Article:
EROSION AND ITS EFFECTS
The loss of trees, which anchor the soil with their roots, causes widespread erosion throughout the tropics. Only a minority of areas have good soils, which after clearing are quickly washed away by the heavy rains. Thus crop yields decline and the people must spend income to import foreign fertilizers or clear additional forest. Costa Rica loses about 860 million tons of valuable topsoil every year, while the Great Red Island, Madagascar, loses so much soil to erosion (400 tons/ha) that its rivers run blood-red, staining the surrounding Indian Ocean. Astronauts have remarked that it looks like Madagascar is bleeding to death, an apt description of a country with grave environmental degradation and an ever-declining agricultural economy that depends on its soils. The rate of increase for soil loss after forest clearing is astonishing; a study in Ivory Coast (Cote d'Ivoire) found that forested slope areas lost 0.03 tons of soil per year per hectare; cultivated slopes annually lost 90 tons per hectare, while bare slopes lost 138 tons per hectare.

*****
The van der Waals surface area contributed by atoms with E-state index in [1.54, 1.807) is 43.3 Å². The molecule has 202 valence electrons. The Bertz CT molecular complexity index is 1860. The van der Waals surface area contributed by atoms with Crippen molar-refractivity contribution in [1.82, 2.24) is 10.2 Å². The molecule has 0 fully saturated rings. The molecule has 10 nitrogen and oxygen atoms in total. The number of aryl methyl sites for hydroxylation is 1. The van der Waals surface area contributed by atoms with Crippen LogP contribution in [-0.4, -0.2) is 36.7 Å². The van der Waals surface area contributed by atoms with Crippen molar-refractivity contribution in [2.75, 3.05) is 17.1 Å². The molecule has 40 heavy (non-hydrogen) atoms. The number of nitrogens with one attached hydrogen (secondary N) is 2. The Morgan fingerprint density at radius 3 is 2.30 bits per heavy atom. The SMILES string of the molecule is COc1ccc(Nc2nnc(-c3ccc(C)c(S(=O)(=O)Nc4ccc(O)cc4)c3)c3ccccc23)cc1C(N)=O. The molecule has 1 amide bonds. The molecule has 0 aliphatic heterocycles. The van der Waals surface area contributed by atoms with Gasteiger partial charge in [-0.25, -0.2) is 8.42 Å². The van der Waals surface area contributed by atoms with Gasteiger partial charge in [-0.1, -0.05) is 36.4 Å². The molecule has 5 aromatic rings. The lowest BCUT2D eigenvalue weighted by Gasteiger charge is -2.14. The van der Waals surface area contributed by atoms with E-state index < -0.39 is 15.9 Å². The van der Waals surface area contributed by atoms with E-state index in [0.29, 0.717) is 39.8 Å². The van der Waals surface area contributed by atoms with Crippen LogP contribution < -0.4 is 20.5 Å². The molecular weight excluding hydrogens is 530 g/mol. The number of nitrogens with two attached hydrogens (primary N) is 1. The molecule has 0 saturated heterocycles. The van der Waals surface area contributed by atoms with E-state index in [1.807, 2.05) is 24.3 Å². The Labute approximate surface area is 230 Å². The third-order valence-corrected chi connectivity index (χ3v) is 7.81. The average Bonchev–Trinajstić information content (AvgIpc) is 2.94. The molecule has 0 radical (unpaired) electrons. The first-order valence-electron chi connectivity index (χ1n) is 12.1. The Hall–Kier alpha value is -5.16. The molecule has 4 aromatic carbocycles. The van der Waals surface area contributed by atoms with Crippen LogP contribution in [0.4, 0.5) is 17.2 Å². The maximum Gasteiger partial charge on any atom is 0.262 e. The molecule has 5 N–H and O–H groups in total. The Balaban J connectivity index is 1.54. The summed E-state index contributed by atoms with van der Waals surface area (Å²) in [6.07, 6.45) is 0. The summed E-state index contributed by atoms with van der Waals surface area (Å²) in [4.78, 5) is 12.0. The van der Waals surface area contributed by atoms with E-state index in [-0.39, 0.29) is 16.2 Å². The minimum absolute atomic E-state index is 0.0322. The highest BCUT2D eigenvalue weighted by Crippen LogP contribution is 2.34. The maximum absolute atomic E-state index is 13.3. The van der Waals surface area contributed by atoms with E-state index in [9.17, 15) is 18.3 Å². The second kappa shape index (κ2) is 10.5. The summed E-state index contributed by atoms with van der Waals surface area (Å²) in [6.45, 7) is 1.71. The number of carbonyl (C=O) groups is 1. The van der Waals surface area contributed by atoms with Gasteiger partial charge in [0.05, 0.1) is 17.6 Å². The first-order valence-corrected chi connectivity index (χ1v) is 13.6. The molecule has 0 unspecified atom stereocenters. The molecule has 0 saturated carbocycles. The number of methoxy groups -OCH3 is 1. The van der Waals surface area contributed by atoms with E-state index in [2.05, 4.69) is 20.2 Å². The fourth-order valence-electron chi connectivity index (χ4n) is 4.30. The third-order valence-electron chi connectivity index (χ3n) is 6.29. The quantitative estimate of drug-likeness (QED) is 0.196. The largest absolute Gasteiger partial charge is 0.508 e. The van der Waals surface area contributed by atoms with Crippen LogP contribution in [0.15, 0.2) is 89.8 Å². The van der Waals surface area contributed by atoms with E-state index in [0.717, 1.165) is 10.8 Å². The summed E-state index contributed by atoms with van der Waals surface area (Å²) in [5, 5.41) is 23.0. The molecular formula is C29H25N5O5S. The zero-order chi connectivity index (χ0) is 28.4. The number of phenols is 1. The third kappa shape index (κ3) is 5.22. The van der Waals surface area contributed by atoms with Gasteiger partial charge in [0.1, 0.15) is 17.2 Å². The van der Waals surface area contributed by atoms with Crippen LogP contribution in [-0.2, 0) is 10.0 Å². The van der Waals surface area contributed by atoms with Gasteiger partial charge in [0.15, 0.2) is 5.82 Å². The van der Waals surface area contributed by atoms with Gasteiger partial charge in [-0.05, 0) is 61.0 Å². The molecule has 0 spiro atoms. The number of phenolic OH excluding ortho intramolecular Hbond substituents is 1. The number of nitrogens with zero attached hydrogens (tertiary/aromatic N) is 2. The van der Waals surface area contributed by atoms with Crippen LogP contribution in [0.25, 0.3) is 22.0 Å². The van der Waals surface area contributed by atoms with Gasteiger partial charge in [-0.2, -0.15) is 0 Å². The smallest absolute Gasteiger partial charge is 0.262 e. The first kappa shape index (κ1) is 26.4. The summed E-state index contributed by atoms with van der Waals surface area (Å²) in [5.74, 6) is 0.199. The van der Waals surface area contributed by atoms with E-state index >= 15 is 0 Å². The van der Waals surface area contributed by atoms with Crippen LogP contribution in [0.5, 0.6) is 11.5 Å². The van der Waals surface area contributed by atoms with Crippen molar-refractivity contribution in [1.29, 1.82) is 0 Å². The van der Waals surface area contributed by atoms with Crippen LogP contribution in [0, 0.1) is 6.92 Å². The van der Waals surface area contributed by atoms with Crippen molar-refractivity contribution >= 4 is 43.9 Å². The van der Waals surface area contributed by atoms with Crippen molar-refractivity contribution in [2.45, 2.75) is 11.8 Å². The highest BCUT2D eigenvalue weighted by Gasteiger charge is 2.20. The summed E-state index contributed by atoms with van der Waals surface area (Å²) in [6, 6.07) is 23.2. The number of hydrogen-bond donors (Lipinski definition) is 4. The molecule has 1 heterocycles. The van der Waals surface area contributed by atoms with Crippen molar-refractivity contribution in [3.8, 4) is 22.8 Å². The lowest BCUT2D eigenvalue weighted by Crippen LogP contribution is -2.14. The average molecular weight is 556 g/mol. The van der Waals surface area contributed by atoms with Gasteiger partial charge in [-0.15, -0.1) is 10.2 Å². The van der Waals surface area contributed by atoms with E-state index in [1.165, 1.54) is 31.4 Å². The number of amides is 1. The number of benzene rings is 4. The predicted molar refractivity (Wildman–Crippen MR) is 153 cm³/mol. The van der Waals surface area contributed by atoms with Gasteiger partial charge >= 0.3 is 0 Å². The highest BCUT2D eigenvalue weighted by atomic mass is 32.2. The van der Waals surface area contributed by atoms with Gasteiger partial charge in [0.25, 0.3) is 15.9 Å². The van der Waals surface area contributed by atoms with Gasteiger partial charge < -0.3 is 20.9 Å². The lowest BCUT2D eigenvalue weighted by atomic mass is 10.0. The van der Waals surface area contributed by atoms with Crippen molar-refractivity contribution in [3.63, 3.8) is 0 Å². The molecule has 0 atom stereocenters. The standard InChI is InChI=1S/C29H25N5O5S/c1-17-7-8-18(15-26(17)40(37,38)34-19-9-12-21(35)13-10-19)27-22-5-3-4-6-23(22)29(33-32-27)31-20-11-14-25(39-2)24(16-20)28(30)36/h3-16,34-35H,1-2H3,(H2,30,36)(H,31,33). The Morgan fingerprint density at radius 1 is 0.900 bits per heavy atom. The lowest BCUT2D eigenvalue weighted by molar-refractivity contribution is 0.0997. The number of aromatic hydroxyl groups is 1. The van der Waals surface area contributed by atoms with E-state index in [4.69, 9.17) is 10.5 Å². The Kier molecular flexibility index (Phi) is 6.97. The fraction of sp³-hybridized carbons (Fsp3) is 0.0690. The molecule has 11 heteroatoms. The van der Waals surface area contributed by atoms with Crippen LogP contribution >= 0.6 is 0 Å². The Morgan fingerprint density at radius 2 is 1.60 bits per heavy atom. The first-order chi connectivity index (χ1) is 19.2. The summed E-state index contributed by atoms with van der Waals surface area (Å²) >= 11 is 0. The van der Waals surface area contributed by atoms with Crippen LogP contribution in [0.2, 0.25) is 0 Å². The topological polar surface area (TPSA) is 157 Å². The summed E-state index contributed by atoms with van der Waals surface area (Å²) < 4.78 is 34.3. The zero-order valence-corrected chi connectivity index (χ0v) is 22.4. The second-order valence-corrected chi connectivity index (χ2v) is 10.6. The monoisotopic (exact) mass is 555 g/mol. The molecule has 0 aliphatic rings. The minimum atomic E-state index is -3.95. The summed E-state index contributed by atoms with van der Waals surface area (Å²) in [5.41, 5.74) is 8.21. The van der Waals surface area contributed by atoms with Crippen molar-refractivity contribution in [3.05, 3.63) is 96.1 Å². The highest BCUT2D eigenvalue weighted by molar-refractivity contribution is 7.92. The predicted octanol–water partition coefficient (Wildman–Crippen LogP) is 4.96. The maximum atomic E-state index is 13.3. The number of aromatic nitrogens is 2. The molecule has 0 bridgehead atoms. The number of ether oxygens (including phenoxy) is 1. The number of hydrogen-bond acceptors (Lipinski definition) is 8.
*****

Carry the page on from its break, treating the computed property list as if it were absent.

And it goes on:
Besides damaging the fisheries industry, deforestation-induced erosion destroys infrastructure of roads and highways that cross through the forest. The government does not shut down the roads, but must rebuild them repeatedly, using money that could be used more productively elsewhere.
Erosion is extremely costly for developing countries. Besides the damage to infrastructure, fisheries, and property, erosion of precious topsoils costs tens of billions of dollars worldwide each year. For example, in the late 1980s the Indonesian island of Java was losing 770 million metric tons of topsoil every year at an estimated cost of 1.5 million tons of rice, enough to fulfill the needs of 11.5-15 million people.
Environmental deterioration can leave people as "environmental refugees"—people who are displaced due to environmental degradation. The United Nations says that as many as 50 million people could be considered environmental refugees by 2010 due to deforestation, sea-level rise, expanding deserts, and catastrophic weather events. Red Cross research shows more people are now displaced by environmental disasters than by war.
[full photo version]
Continued: Species Loss, Extinction and Disease
Bibliographic citation for this page
Other pages in this section:
|what's new | rainforests home | help support the site | madagascar | search | about | contact|
Copyright Rhett Butler 1994-2005